Notre Dame Stands Alone Against Made-in-China Merchandise

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The University of Notre Dame pledged never to allow merchandise produced in China to bear the school's trademarks. That was 10 years ago, and to this day Notre Dame remains the only major university in the United States to take such a stand against labor practices in China, the top source of U.S. imports.

"What Notre Dame is doing is very, very important," U.S. Representative Frank Wolf (R-Virginia), chairman of the Appropriations Committee panel that oversees trade, told Bloomberg's Mark Drajem. "China is a particularly bad place to do outsourcing, and the American people are totally opposed to it."

Wolf added that he intends to encourage universities in Virginia to follow Notre Dame's lead, while prodding his congressional colleagues to make similar pleas in their respective states.

China sent $26.9 billion of toys and sports items, $16.7 billion of footwear and $33.5 billion of apparel to the U.S. in 2010, according to Commerce Department data cited by Bloomberg. Notre Dame, a member of the Fair Labor Association and the Worker Rights Consortium, bars products from other countries, including Saudi Arabia, Iran, Laos, Qatar and Turkmenistan, though none is a major supplier of sporting goods.

Notre Dame ranks 11th nationally in licensed merchandise sales, according to the most recent list compiled by the Collegiate Licensing Company, which monitors the $4.3 billion industry while assisting several schools in the licensing process.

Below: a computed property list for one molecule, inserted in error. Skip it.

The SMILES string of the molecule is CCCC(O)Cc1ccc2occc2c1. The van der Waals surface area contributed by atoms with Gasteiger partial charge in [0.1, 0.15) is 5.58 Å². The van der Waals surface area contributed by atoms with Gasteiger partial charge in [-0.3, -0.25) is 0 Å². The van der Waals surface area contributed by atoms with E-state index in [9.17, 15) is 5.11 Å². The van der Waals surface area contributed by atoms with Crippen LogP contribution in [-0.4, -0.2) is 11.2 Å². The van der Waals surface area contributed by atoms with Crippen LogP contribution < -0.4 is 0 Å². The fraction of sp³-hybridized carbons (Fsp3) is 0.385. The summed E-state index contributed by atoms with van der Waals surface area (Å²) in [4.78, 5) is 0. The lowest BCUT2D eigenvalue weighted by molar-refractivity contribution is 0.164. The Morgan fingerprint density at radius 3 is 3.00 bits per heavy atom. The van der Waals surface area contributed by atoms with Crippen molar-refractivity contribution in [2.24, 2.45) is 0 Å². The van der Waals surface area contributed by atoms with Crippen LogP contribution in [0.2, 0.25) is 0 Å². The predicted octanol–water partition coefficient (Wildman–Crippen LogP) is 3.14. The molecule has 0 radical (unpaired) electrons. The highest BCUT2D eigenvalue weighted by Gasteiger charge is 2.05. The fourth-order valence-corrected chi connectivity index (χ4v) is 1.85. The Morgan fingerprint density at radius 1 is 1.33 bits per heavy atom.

The Catholic university in 1997 adopted a standards code requiring freedom of association and the "right for workers to organize and form independent labor unions of their own choosing." Its ban on Chinese products, which came four years later, has limited Notre Dame's ability to partner with certain manufacturers, and often delays delivery of certain goods to the marketplace by as much as a year. Higher product prices dictated by increased shipping costs represent another result of the ban. Still, the university expresses no regrets. Said Michael Low, Notre Dame's director of licensing, "Our approach has been informed by Catholic social teaching, particularly the principle related to economic justice."

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